Placing a satellite into polar orbit isn’t the only cause for a launch at Vandenberg Air Force Base (VAFB) on California's "Central Coast."
In January of 2010, Jensen AV launched the newly renovated Pacific Coast Club, the on-base banquet and meeting space at VAFB. The facility hosts a variety of events including promotional ceremonies, conferences and other military functions. Generals and dignitaries speak at trainings and launches. It even supports non-military community events—comedy shows, weddings and local high school proms.
Prior to the new system installation, the banquet staff would have to call in the on-base AV rental company for any presentation equipment or services. The banquet staff would have to call in a request to the subcontractor to order a sound system, video camera, screen and projector—any piece of AV gear. And on top of that, a contractor would have to be hired to operate the system.
“This was an expensive, complex and sometimes frustrating system considering the amount of events taking place in the facility,” explained Jane Darrah, director of special events and catering for the Pacific Coast Club. “We no longer have to quickly flip rooms from one type of an event to another—setting up and tearing down all of the AV equipment off of the floor.”
The facility offers a large three-section ballroom, as well as two smaller breakout rooms (Warrior Room 1 and 2). The large ballroom can be split into three separate meeting spaces, all with individual AV capabilities. Combined with the two Warrior rooms, at any given point in time up to five presentations can be taking place concurrently.
“It really enables us to host a variety of events with different types of audiovisual needs simultaneously – without any interference between rooms,” stated Darrah.
Each section in the large ballroom contains a Vaddio ClearVIEW HD-18 PTZ Camera, a Sanyo 7,000-Lumen DLP projector and a sound system. The Warrior rooms are also equipped with Vaddio ClearVIEW HD-18 PTZ Cameras, a Sanyo 7,000-Lumen LCD projector and sound systems.
Each of the five rooms is equipped with a DVD player, a PC for PowerPoint presentations and an 8-inch portable AMX touch controller for individual room control of playing, pausing, switching sources and video playback. Now the banquet staff can set up the AV in each room. Literally start setting up the tables and chairs and move onto the AV setup.
Back in the control room a ProductionVIEW HD switcher/mixer controls the cameras, while an AMX Modero VG Series controls the entire room system.
“Because all of the rooms are connected, a single camera operator can actually view, monitor and record all five rooms from one central control room,” said Salgado, sales and engineering director of Jensen AV. The operator also has the ability to route video from one room to another. If the main ballroom is at capacity, video can be pushed to the Warrior rooms as an overflow option. If a more intimate demonstration is taking place in the Warrior rooms, video can be routed to the main ballroom for overflow.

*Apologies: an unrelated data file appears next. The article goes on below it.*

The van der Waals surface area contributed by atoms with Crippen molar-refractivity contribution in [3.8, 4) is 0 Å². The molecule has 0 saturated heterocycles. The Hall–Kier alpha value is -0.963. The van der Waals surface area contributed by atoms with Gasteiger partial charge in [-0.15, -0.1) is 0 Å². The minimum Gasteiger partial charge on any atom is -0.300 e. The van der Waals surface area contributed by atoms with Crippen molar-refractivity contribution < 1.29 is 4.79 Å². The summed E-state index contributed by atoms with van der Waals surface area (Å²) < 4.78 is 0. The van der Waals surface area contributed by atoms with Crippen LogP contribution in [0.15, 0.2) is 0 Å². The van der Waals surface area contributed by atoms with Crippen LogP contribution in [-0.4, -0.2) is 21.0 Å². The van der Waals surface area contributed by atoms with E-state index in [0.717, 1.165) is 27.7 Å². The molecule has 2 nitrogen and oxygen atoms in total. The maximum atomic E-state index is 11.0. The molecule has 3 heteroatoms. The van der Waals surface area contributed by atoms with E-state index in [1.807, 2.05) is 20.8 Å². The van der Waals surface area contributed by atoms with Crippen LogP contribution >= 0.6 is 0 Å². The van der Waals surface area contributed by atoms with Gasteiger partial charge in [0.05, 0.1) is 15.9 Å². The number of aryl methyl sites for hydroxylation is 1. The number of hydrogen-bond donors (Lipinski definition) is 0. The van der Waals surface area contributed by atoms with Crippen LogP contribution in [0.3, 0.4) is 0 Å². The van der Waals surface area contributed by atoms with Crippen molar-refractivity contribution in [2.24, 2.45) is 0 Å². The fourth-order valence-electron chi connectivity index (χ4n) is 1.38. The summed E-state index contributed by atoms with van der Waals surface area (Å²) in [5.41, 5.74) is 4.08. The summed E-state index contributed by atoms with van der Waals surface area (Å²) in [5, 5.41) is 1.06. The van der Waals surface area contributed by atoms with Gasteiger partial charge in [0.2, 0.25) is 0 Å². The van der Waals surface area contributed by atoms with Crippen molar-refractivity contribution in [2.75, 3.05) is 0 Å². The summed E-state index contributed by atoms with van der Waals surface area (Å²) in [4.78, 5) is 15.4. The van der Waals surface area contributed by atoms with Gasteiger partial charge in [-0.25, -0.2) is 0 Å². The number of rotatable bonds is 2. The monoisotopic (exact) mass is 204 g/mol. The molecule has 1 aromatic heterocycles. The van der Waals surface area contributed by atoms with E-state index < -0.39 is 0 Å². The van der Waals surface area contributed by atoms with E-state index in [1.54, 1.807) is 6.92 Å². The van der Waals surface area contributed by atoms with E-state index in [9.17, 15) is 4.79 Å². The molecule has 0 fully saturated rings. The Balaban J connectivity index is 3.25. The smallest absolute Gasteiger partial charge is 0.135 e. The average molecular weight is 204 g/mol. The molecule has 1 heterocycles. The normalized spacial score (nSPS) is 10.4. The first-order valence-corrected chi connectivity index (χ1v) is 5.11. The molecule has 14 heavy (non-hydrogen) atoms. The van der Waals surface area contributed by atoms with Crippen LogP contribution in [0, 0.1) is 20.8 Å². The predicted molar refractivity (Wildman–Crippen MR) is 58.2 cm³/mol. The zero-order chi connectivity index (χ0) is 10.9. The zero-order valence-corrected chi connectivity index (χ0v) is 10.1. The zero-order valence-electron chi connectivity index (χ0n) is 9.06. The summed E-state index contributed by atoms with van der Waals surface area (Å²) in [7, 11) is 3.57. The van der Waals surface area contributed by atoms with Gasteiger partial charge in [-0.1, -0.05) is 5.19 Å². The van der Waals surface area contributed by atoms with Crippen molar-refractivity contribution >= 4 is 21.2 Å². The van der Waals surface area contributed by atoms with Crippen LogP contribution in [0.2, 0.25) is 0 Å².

“This really gives them the flexibility they need,” explained Salgado. “The whole point is that they’re understaffed, so now they only need one AV tech to run the entire event center.”
As Vaddio's Kelly Perkins told AV Technology Magazine, "This install really shows how Vaddio camera systems add flexibility to complex room designs." The operator now has the ability to control and monitor all cameras in any of the rooms simultaneously—regardless of the multiple room configuration possibilities."
Adhering to the space’s existing aesthetics, the sleek look and feel was a must when designing the system. The products had to blend into the room design – and of course the existing lighting. And there isn’t much lighting in those rooms. “Because the lighting is varied and not very bright, it was extremely helpful to have Vaddio’s Quick-Connect CCUs. Salgado elaborated, “Having the ability to alter the color of the video image from one central location saves hours and hours of time. We tested several cameras and everybody liked the Vaddio HD-18 cameras the best.”
The 50-foot height of the rooms presented a problem for mounting the screens and cameras. “The sections were split by 30-foot ceilings, and then we had to mount everything another 20-feet past that,” explained Salgado. “It was just a feat to safely and securely mount everything into place.”
Another challenge posed was coordinating and working around rooms in use. Because it’s a military base, the facility never shut down. “While we were installing equipment in one room there was actually a meeting going in the other room,” said Salgado. “We would have to finish a room, move to the next and completely pack up and leave the room usable. When a General needed a meeting the general got the meeting. But they were really good about working with us and giving us notice so it worked out.”
“They’ve been so much happier as far as being able to control the equipment. Being able to have an ad-hoc meeting really easily, being able to sell the room now with gear – as opposed to an empty room. It’s made it much easier to market the facility.”